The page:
In light of the recent conviction of investment fraudster Anthony Constantinou, Managing Associate James Clark explores how the UK has become known as the fraud capital of the world.
James’ article was published in Law360, 3 July 2023, and can be found here.
The recent conviction of Anthony Constantinou (the head of CWM FX, a foreign exchange firm) for running an elaborate Ponzi scheme was a rare success for prosecutors, who have struggled to bring other criminals to book in recent years due to chronic underfunding and manpower shortages. As a reflection of such issues, the UK has been dubbed the “fraud capital of the world” as regulators and authorities fight a seemingly losing battle against the emboldened perpetrators of fraud and financial crime.
Constantinou, who was sentenced to 14 years in absentia after skipping bail in April, was found guilty of one count of fraud, two counts of fraudulent trading and four counts of money laundering after defrauding hundreds of investors out of an estimated £70 million.
Constantinou had promised returns of 5% per month to clients, claiming to deploy a trading strategy which guaranteed such large profits. In reality, however, he siphoned off vast sums to fund his luxury lifestyle, including paying for his £2.5 million wedding and funding private jet travel and cruises for his family and associates. His operations were halted in 2015 following a raid of his CWM FX division’s headquarters by City of London police officers, leading to his being charged and ultimately convicted eight years later.
Many such schemes are little more than variants on the classic framework developed by Charles Ponzi to defraud investors in the U.S. over a century ago. While the march of time has seen such scams evolve down the years, the tactics remain the same. In a Ponzi scheme, money is collected from new investors to pay previous investors, i.e., the fraudster robs Peter to pay Paul. Eventually, the money owed is more than the money being collected and the scheme collapses, leaving all of the current investors out of pocket.
Constantinou deployed such tactics in his defrauding of investors, reliant on targets being seduced by the promise of eye-watering returns despite the illogic of his claims. Following in the footsteps of fraudsters such as Bernie Madoff, Allen Stanford and David Ames, Constantinou relied on the trappings of wealth and luxury to build an image of himself as a successful entrepreneur with a thriving business.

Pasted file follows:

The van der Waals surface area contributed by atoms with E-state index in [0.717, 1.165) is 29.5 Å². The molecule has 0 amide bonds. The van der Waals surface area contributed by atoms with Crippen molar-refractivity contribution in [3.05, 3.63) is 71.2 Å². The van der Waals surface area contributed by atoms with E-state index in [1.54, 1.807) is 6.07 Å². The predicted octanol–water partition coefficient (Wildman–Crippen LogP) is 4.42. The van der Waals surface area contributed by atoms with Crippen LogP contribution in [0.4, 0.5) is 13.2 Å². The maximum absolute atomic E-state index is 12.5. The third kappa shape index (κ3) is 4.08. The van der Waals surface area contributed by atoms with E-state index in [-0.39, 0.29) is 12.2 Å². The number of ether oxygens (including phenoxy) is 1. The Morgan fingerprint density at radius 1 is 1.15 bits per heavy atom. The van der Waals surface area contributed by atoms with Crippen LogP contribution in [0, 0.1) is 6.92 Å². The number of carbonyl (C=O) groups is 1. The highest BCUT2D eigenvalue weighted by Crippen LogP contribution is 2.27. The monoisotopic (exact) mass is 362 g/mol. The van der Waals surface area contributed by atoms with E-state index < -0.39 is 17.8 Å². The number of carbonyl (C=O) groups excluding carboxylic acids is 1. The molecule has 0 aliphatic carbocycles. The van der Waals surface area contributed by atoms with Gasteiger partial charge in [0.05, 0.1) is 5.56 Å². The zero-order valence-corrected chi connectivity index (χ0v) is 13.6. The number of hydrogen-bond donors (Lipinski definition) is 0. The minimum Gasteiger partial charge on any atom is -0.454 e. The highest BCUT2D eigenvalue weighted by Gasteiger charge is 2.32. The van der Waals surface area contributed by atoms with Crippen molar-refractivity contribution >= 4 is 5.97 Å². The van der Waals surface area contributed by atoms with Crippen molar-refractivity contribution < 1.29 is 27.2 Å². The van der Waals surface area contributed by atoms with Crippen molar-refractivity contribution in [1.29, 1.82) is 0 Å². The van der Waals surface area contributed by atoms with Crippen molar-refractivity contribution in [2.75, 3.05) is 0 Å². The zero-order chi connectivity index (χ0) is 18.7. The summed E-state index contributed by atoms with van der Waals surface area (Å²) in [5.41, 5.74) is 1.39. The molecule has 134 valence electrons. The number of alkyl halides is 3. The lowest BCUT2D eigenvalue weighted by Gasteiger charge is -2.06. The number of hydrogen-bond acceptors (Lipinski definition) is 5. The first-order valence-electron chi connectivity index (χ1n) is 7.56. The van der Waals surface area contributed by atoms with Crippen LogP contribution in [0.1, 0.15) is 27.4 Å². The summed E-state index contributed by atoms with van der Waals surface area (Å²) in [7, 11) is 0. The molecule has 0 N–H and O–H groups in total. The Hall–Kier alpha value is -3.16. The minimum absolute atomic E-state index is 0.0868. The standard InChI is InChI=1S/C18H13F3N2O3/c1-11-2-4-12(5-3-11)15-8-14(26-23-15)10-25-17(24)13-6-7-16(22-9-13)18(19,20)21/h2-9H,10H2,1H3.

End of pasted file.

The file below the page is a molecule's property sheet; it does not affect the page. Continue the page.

With luxury offices, expensive cars and sponsorship deals with the likes of Chelsea Football Club, Constantinou went to painstaking lengths to create the outward appearance of success to dupe investors. Such alluring marketing tools are commonly used across social media platforms, tricking targets into believing that they too could live such seemingly-glamorous lives if they simply sign up to an account and allow the operators to put their money to work on their behalf.
The length of time it took to prosecute Constantinou is just one of several factors that have created a perfect storm in the U.K. in which financial crime has soared, leading the Chief Executive of UK Finance to label the country the “fraud capital of the world”With criminals well aware of the lack of resources available to regulators and law enforcement to tackle fraud, they are able to operate with near impunity, safe in the knowledge that even if they are eventually caught, it will take years for their case to proceed all the way to trial.
The UK’s legal system charts a painfully slow course when it comes to complex frauds such as Constantinou’s ponzi-scheme, due to the lack of investment in services, lengthy forensic auditing processes and the frequently delayed criminal justice process. Even if a fraud case is navigated through this legal quagmire, the success rate is extremely low. The U.K. government’s ‘Fraud Strategy,’ which was published last month, revealed a lamentable statistic: For every 1,000 estimated frauds committed there is just one successful prosecution